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Tuesday newspaper round-up: Corporation tax, Bacanora, Channel 4, Schroders

The UK would reap an extra £14.7bn annually by adopting Joe Biden’s proposal for a new global minimum corporation tax rate of 21%, according to a major thinktank. The Institute for Public Policy Research (IPPR) Centre for Economic Justice has urged the government to embrace and push for the US president’s proposals at the forthcoming G7 summit, arguing that the global system would both be fairer and allow the UK to raise billions in vital revenue. – Guardian
Just 7% of in-store purchases in the UK could be made in cash by 2024, a report has forecast, after the coronavirus pandemic fuelled the switch to cards and mobile payments. While cash accounted for 27% of in-store transactions in 2019, the latest global payments report from processing company Worldpay found that had fallen to 13% last year. The report predicts usage will continue to drop over the next three years. – Guardian

Salad Cream is coming back to Britain as part of Kraft Heinz’s plans to invest £140m in its Wigan factory in a post-Brexit vote of confidence in Britain. The plant at Kitt Green is Europe’s largest food processing facility and makes tinned foods such as baked beans, soups and pasta. The investment will upgrade the plant and machinery, make the facility more environmentally friendly and bring manufacturing of Heinz ketchup, Salad Cream and mayonnaise back to Britain and create up to 50 full-time jobs. – Telegraph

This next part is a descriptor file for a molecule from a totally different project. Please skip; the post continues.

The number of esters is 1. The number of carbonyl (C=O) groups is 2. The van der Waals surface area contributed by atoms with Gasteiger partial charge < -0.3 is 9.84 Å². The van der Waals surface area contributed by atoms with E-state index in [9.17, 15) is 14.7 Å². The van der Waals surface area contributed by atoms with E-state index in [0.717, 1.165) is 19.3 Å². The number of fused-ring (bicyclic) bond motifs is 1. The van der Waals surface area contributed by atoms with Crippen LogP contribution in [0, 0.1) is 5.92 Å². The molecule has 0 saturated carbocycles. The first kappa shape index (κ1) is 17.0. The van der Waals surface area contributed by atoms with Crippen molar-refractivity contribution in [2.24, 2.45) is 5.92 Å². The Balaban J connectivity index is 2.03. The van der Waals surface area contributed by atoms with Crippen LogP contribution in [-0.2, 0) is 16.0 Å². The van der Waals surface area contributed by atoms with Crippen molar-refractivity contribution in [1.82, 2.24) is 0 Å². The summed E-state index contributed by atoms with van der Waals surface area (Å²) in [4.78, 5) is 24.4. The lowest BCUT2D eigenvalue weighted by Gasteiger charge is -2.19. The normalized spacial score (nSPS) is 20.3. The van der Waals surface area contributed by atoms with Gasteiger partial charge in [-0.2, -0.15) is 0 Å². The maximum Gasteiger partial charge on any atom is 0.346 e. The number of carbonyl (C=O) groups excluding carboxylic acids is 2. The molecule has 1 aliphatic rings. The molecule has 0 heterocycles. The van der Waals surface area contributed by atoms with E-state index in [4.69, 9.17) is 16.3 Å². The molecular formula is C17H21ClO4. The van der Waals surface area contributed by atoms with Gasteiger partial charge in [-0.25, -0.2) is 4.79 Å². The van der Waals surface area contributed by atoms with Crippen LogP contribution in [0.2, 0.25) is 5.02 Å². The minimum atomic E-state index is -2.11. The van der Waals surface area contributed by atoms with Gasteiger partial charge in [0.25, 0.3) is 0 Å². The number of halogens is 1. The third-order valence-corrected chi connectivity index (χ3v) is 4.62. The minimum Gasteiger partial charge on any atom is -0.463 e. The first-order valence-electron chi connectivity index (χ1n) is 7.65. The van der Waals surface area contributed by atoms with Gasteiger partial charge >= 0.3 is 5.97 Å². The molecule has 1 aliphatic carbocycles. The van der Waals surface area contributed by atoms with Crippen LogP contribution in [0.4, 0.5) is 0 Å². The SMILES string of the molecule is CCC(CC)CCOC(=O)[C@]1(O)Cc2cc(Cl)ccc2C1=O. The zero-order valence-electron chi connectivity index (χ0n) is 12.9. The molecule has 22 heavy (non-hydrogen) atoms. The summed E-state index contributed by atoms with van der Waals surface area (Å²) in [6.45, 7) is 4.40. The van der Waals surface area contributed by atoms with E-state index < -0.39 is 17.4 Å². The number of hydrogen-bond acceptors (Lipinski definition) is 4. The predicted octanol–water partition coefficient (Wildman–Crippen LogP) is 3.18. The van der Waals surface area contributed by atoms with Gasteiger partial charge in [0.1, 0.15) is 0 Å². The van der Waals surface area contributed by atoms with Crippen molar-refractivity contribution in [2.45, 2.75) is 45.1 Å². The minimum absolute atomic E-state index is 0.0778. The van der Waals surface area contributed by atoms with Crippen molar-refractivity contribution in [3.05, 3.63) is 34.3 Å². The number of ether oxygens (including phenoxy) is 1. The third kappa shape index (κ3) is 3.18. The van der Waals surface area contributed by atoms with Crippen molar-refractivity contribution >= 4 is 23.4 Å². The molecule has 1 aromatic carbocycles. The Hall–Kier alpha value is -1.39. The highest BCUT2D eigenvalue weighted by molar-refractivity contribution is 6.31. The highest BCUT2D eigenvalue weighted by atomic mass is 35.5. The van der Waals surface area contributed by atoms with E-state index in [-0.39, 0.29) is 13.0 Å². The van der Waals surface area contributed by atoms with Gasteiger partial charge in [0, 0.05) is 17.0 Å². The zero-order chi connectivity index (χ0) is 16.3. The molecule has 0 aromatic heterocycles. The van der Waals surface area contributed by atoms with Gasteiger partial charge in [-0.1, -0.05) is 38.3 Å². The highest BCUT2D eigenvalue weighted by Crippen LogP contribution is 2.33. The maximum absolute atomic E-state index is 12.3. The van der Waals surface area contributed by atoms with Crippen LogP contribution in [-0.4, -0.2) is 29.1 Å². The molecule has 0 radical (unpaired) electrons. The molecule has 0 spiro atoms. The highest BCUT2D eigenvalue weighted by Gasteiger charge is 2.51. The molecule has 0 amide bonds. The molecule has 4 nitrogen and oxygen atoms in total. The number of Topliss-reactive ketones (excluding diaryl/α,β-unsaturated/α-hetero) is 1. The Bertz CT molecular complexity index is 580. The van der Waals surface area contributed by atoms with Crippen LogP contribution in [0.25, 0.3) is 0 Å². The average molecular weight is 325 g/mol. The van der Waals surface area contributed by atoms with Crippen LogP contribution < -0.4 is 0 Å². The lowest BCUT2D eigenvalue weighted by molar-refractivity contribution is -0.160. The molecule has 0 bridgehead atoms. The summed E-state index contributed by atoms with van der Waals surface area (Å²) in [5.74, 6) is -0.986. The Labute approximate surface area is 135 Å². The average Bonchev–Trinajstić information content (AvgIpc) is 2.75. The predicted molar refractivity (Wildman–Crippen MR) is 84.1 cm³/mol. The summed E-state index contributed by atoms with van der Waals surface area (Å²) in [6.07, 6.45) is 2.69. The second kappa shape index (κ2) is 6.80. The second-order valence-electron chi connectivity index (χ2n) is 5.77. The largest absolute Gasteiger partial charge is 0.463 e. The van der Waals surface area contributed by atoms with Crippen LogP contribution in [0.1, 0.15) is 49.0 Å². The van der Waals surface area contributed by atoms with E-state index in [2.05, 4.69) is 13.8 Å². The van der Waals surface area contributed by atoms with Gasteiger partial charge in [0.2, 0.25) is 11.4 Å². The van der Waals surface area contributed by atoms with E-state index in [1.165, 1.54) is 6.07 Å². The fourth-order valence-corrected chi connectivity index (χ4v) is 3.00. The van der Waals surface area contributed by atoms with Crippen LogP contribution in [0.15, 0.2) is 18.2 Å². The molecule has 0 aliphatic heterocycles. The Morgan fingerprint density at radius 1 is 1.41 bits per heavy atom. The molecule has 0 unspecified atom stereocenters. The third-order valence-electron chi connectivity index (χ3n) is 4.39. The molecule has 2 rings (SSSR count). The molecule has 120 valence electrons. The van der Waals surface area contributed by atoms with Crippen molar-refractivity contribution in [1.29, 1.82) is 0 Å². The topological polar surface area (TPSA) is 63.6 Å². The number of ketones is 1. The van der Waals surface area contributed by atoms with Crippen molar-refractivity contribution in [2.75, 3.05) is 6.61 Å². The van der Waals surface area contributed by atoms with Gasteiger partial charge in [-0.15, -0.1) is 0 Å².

Small investors fighting a potential takeover of London-listed lithium miner Bacanora by a Chinese mining giant believe their campaign is gaining traction after the company fired a shot across their bow reminding them of City rules. The small shareholders, who claim to number about 400 individual investors holding 6pc of Bacanora between them, are battling a possible £190m bid from Ganfeng that they say undervalues the Aim-listed business. – Telegraph

Ministers are exploring a sale of Channel 4 amid a surge in dealmaking in the entertainment industry. The government-owned broadcaster has been placed on a list of assets that could be offloaded as the Treasury seeks to repair the country’s Covid-scarred finances. – The Times

Worries that buying M&G would damage Schroders’ culture was one reason plans were abandoned for a takeover that would have created a £1 trillion UK investment colossus, Peter Harrison has revealed. Speaking for the first time about the deal that never was, the Schroders chief executive said that he had few worries about the monetary size of the deal but was concerned about how M&G would fit into the company’s culture. – The Times

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